Last week, we celebrated the resurrection of Jesus. He is alive! Nothing could keep Him down! Nothing could trip Him up! Nothing can stop the Kingdom of God, the will of God, nor the purposes of God! That means that if you choose to put your faith in Jesus and receive new life, you also are unstoppable!
How do we make the most of this new life that Jesus gave us? How do we know if we are living it well or missing out on something that God has for us?
This morning, we’re going to venture through Luke chapter 11 together. Through a vast dynamic of being questioned, challenged, doubted, and even opposed by others, Jesus teaches so much about how to effectively live a Spirit-filled life. It begins where every great revival began, where Heaven meets Earth, where potential is unlocked, where Kingdom secrets are revealed, where all that we need to be equipped and empowered by God begins; PRAYER!
1 One day Jesus was praying in a certain place. When he finished, one of his disciples said to him, “Lord, teach us to pray, just as John taught his disciples.”
2 He said to them, “When you pray, say:
Matthew 6:9-13 (KJV)
9 …Our Father which art in heaven, Hallowed be thy name.
10 Thy kingdom come, Thy will be done in earth, as it is in heaven.
11 Give us this day our daily bread.
12 And forgive us our debts, as we forgive our debtors.
13 And lead us not into temptation, but deliver us from evil: For thine is the kingdom, and the power, and the glory, for ever. Amen.
Now I don’t believe that Jesus intended for these words to become words that we repeat out of tradition. It’s not that there is anything wrong with doing that. However, the more that we say and do things out of tradition, the more that they can begin to lose their intent and motive and meaning.
If Jesus wanted us to do so, then He would have made sure that Luke and Matthew both clearly heard and recorded His words exactly. They both record Jesus’ example prayer quite differently. Rather, this example prayer that Jesus gave us provides key aspects which are important to remember when we pray.
First, a reminder to us of who God is and what our relationship is with Him. Far more important than anything that we could ever do for God is who He is (our Father) and who we are (a child of God).
After remembering the priority of our identity, we then intercede that God’s Kingdom and will is accomplished here on the earth and a reminder that we have a role in that process. We have been given authority even as Jesus was given authority over all things while walking in our flesh. We simply must learn how to steward and apply that authority well.
Third, a reminder that He is the provider of all things that we need and of our daily dependence on Him.
Fourth, the critical need for us to be forgiven of our sins and to also forgive others; to maintain healthy relationships both vertically with God and horizontally with others.
Fifth, an awareness of our own weakness and temptation and the evil so prevalent in this world that is always trying to trip us up and keep us down and hold us back.
Finally, a reminder to us that God is the source of all power and all glory forever.
These are keys to a healthy and effective prayer life with God. What is important and what we can miss in this prayer is that it isn’t so much the words that we pray, but that we live a lifestyle of unceasing prayer that is important. We are to be in constant communication with God.
In fact, to prove this point, God’s word teaches us that sometimes the most powerful and effective prayers that we could ever pray are entirely wordless…
26 …the Spirit helps us in our weakness. We do not know what we ought to pray for, but the Spirit himself intercedes for us through wordless groans. 27 And he who searches our hearts knows the mind of the Spirit, because the Spirit intercedes for God’s people in accordance with the will of God.
We couldn’t possibly pray a more perfect prayer than when we pray in the Spirit. Though we’re essentially just making wordless noises, but what is happening is incredible and miraculous! The Holy Spirit is searching our heart, discerning the mind of God, and interceding God’s certain will on our behalf. So, why don’t we pray in the Spirit more often, right?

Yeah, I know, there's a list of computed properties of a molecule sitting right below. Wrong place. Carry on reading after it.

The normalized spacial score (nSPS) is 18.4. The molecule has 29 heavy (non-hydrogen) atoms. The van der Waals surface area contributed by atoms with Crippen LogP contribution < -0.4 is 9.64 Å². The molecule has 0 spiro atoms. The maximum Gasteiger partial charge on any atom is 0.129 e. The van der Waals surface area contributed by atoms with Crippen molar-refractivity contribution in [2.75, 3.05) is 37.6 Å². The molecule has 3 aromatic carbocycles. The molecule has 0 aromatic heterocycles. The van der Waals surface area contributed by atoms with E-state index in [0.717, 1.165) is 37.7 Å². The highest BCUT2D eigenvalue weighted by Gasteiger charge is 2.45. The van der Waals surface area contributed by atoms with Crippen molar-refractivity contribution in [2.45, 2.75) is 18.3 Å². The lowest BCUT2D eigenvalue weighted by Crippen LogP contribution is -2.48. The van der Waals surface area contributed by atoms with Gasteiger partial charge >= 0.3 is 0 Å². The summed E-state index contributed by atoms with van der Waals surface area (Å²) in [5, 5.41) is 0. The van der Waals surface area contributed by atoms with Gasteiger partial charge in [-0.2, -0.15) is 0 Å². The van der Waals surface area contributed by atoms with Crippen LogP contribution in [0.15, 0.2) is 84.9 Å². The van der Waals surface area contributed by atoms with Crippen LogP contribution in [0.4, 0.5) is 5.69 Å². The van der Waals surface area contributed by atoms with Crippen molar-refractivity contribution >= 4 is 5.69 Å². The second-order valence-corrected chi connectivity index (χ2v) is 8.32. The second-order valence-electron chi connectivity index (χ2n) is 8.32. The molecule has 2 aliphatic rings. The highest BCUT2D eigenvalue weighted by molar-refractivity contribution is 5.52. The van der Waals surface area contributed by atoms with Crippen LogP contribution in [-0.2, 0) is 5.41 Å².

Jesus continued on teaching less about what words to pray and more about how we should pray; shifting the focus onto our relationship with God and the bold attitude that we should approach Him with through prayer:
5 Then Jesus said to them, “Suppose you have a friend, and you go to him at midnight and say, ‘Friend, lend me three loaves of bread; 6 a friend of mine on a journey has come to me, and I have no food to offer him.’ 7 And suppose the one inside answers, ‘Don’t bother me. The door is already locked, and my children and I are in bed. I can’t get up and give you anything.’ 8 I tell you, even though he will not get up and give you the bread because of friendship, yet because of your shameless audacity he will surely get up and give you as much as you need.
Yes, we are friends of God, but we are also much more. We are children of God! When we start with that relationship and then approach God with shameless audacity and boldness and faith and courage with our requests; how can He refuse? Especially when they are prayers for true needs and also in accordance with God’s will, word, and character. Remind God of His word and His promises and how He has moved in the past. It won’t offend Him, it will move His heart and bless Him!
Jesus continued on and reminded us to press in and persevere in our prayers as He said:
9 “So I say to you: Ask and it will be given to you; seek and you will find; knock and the door will be opened to you. 10 For everyone who asks receives; the one who seeks finds; and to the one who knocks, the door will be opened.
Jesus then goes on further emphasizing our relationship and the impact that it has on our prayers:
11 “Which of you fathers, if your son asks for a fish, will give him a snake instead? 12 Or if he asks for an egg, will give him a scorpion? 13 If you then, though you are evil, know how to give good gifts to your children, how much more will your Father in heaven give the Holy Spirit to those who ask him!”
What is the greatest thing that we could ever ask of God? What is it that we need more than anything? An increased measure of the Holy Spirit. More of God’s Presence in our lives. More of Him, less of us as John the Baptist stated it.
When we ask our Heavenly Father for the Holy Spirit, we’ll receive Him. He won’t give us a demon. He won’t trick us and refuse us. If we, with shameless audacity and without any doubt, expectedly ask our Heavenly Father for good things, we will receive them. When we ask to be filled with, baptized with, the Holy Spirit, it will happen!
Think about this. How many good things does God have stored away for us just waiting for us to seek after them; waiting for us to ask Him for them? What things are we missing out on because we settle for less? How much of our lives do we waste filling ourselves up with the things of the world when there are far, far better things available to us from God’s Kingdom?